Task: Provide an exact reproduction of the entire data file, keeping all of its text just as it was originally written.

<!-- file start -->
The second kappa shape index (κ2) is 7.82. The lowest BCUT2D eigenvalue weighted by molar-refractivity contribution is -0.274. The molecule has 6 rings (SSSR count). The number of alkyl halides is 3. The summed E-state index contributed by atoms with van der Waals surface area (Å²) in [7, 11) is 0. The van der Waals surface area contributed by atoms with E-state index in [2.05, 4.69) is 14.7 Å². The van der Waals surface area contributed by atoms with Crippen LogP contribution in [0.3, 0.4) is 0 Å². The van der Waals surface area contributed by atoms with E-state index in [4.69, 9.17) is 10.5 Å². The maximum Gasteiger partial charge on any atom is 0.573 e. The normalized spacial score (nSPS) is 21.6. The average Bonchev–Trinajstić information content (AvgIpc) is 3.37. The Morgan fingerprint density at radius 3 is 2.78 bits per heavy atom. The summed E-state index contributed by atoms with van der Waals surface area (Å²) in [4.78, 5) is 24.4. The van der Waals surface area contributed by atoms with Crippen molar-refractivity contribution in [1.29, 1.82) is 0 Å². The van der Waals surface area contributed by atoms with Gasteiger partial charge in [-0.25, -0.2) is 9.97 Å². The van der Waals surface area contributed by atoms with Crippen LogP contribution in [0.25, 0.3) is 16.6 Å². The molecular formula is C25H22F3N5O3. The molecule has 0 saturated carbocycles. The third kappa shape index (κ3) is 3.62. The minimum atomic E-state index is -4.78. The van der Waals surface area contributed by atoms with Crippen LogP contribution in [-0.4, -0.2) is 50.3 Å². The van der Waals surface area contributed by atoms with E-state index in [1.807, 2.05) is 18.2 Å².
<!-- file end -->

The second kappa shape index (κ2) is 7.82. The lowest BCUT2D eigenvalue weighted by molar-refractivity contribution is -0.274. The molecule has 6 rings (SSSR count). The number of alkyl halides is 3. The summed E-state index contributed by atoms with van der Waals surface area (Å²) in [7, 11) is 0. The van der Waals surface area contributed by atoms with E-state index in [2.05, 4.69) is 14.7 Å². The van der Waals surface area contributed by atoms with Crippen LogP contribution in [0.3, 0.4) is 0 Å². The van der Waals surface area contributed by atoms with E-state index in [4.69, 9.17) is 10.5 Å². The maximum Gasteiger partial charge on any atom is 0.573 e. The normalized spacial score (nSPS) is 21.6. The average Bonchev–Trinajstić information content (AvgIpc) is 3.37. The Morgan fingerprint density at radius 3 is 2.78 bits per heavy atom. The summed E-state index contributed by atoms with van der Waals surface area (Å²) in [4.78, 5) is 24.4. The van der Waals surface area contributed by atoms with Crippen molar-refractivity contribution in [1.29, 1.82) is 0 Å². The van der Waals surface area contributed by atoms with Gasteiger partial charge in [-0.25, -0.2) is 9.97 Å². The van der Waals surface area contributed by atoms with Crippen LogP contribution in [0.25, 0.3) is 16.6 Å². The molecular formula is C25H22F3N5O3. The molecule has 0 saturated carbocycles. The third kappa shape index (κ3) is 3.62. The minimum atomic E-state index is -4.78. The van der Waals surface area contributed by atoms with Crippen LogP contribution in [-0.4, -0.2) is 50.3 Å². The van der Waals surface area contributed by atoms with E-state index in [1.807, 2.05) is 18.2 Å².